Metformin Shows Promise as Rare Disease Treatment

Metformin may treat Fragile X syndrome.

Metformin, a drug commonly used drug to treat type 2 diabetes, works by reducing the excessive release of blood sugar. The results of a new study published by Nature Medicine suggest that metformin may also be used to treat the social, behavioral, and morphological symptoms of Fragile X syndrome.

This condition is a rare genetic disease caused by defects in the Fragile X Mental Retardation 1 gene (FMR1). Fragile X syndrome results in an excess production of FMR1 and dysregulates connections between neurons and changes behavior.

Patients with Fragile X syndrome frequently have impaired speech, language, behavior, and social interaction. The condition is generally co-diagnosed with autism, anxiety, and seizures. Approximately 60% of children with Fragile X syndrome are also diagnosed with autism. There is currently no cure for the condition.

In the study, the authors found that mouse models of Fragile X syndrome displayed normal brain connections and behavior patterns after only 10 days of metformin injections.

"This is some of the most exciting research work in my career, as it offers great promise in treating a pernicious genetic disease for which there is no cure," said co-senior study author Nahum Sonenberg, PhD.

Since metformin has been widely used over the past few decades, its safety profile is well-documented. Because metformin has already been approved by the FDA, clinical trials would be expedited. Common side effects of metformin include diarrhea, abdominal pain, and cramping, which can be manageable.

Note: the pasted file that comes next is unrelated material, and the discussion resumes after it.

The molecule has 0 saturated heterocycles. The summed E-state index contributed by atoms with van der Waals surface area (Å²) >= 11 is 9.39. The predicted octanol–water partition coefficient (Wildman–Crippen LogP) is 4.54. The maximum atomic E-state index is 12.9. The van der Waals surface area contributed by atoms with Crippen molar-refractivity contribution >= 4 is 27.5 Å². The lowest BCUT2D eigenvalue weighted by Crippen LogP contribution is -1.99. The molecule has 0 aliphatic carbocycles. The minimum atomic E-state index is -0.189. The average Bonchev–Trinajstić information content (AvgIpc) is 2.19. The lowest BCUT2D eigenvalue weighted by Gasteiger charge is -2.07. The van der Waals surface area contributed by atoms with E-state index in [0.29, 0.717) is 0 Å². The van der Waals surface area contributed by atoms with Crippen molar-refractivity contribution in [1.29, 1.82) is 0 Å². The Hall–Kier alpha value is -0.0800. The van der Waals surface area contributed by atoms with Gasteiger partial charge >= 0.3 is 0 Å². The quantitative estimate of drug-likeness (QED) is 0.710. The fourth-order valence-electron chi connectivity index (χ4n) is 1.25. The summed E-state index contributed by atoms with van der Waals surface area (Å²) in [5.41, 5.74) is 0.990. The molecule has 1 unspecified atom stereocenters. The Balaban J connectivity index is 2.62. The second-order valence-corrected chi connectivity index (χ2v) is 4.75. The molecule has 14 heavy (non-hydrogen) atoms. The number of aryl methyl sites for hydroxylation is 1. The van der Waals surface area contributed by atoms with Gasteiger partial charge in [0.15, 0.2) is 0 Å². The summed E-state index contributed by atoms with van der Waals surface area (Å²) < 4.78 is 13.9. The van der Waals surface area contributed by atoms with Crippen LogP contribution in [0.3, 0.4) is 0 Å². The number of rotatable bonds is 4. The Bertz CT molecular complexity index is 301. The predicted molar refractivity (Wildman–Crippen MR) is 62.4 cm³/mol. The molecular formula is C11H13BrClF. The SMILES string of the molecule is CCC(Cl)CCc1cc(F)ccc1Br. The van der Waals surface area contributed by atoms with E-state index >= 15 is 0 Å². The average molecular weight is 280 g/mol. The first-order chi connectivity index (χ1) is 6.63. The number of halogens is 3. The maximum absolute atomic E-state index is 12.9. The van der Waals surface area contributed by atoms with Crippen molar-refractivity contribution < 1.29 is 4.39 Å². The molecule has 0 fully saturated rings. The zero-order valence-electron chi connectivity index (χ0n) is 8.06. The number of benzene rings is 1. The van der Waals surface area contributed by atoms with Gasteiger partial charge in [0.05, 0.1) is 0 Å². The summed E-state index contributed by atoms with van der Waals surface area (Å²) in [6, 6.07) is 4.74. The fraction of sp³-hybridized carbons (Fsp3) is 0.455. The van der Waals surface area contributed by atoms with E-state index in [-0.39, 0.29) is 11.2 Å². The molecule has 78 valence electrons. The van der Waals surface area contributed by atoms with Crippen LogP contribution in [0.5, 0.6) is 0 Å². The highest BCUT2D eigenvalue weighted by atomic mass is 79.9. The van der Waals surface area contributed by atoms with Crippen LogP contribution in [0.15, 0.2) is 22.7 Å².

In recent studies, the drug has showed promise in treating cancer, heart diseases, neurological conditions, and aging. A previous study discovered that metformin may change the mechanisms of cancer cells by inhibiting their source of nutrients, making it an effective treatment option for the disease.

"Basically, it's something like a wonder drug," Dr Sonenberg said.

The new study suggests that metformin may also be used to treat autism spectrum disorders, which also do not have a cure.

"We mostly looked at the autistic form of behaviour in the Fragile X mouse model," said co-lead study author Ilse Gantois, PhD. "We want to start testing other mouse models to see if the drug could also have benefits for other types of autism."

Additionally, the authors discovered that metformin was able to restore some of the pathways disrupted by the deficiency of FMR1, according to the study. They next plan to determine how metformin’s exact role in the pathways.

The investigators believe that metformin could be altered to become more effective and repurposed for other conditions.

"It is a simple story in terms of the description of the corrections allowed by the drug," Dr Sonenberg said. "What is more complicated is the molecular mechanism, how exactly it works. We need to study, in the lab, what molecules metformin interacts with and what cellular functions are affected."